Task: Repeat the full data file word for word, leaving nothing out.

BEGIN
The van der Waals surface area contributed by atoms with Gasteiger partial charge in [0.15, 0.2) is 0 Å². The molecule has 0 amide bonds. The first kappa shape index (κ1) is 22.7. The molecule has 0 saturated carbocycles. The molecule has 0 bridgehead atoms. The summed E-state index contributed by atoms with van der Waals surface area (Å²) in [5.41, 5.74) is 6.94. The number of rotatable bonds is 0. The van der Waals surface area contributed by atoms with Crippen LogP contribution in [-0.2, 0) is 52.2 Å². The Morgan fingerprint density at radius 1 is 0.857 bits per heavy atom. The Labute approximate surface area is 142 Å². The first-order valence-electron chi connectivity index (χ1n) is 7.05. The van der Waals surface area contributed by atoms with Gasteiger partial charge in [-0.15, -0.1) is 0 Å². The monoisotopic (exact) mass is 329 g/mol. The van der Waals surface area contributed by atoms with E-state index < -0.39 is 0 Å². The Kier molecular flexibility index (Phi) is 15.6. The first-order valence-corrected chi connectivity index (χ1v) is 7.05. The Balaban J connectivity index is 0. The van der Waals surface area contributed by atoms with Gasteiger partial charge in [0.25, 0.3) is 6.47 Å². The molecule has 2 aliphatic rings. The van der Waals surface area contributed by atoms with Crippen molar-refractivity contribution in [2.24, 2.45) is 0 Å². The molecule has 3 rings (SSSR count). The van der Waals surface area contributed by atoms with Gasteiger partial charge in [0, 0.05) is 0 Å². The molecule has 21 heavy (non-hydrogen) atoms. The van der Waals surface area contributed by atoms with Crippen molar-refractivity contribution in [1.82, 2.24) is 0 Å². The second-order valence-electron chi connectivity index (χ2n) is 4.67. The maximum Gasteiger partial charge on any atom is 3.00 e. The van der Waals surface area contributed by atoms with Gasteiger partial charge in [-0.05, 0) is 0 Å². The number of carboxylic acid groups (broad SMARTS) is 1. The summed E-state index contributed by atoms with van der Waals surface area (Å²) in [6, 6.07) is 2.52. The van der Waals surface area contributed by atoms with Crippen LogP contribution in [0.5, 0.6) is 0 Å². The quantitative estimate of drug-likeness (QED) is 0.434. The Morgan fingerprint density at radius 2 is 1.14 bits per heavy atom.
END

The van der Waals surface area contributed by atoms with Gasteiger partial charge in [0.15, 0.2) is 0 Å². The molecule has 0 amide bonds. The first kappa shape index (κ1) is 22.7. The molecule has 0 saturated carbocycles. The molecule has 0 bridgehead atoms. The summed E-state index contributed by atoms with van der Waals surface area (Å²) in [5.41, 5.74) is 6.94. The number of rotatable bonds is 0. The van der Waals surface area contributed by atoms with Crippen LogP contribution in [-0.2, 0) is 52.2 Å². The Morgan fingerprint density at radius 1 is 0.857 bits per heavy atom. The Labute approximate surface area is 142 Å². The first-order valence-electron chi connectivity index (χ1n) is 7.05. The van der Waals surface area contributed by atoms with Gasteiger partial charge in [-0.15, -0.1) is 0 Å². The monoisotopic (exact) mass is 329 g/mol. The van der Waals surface area contributed by atoms with E-state index < -0.39 is 0 Å². The Kier molecular flexibility index (Phi) is 15.6. The first-order valence-corrected chi connectivity index (χ1v) is 7.05. The Balaban J connectivity index is 0. The van der Waals surface area contributed by atoms with Gasteiger partial charge in [0.25, 0.3) is 6.47 Å². The molecule has 2 aliphatic rings. The van der Waals surface area contributed by atoms with Crippen molar-refractivity contribution in [2.24, 2.45) is 0 Å². The molecule has 3 rings (SSSR count). The van der Waals surface area contributed by atoms with Gasteiger partial charge in [0, 0.05) is 0 Å². The molecule has 21 heavy (non-hydrogen) atoms. The van der Waals surface area contributed by atoms with Crippen molar-refractivity contribution in [1.82, 2.24) is 0 Å². The second-order valence-electron chi connectivity index (χ2n) is 4.67. The maximum Gasteiger partial charge on any atom is 3.00 e. The van der Waals surface area contributed by atoms with Gasteiger partial charge in [-0.05, 0) is 0 Å². The number of carboxylic acid groups (broad SMARTS) is 1. The summed E-state index contributed by atoms with van der Waals surface area (Å²) in [6, 6.07) is 2.52. The van der Waals surface area contributed by atoms with Crippen LogP contribution in [0.5, 0.6) is 0 Å². The quantitative estimate of drug-likeness (QED) is 0.434. The Morgan fingerprint density at radius 2 is 1.14 bits per heavy atom.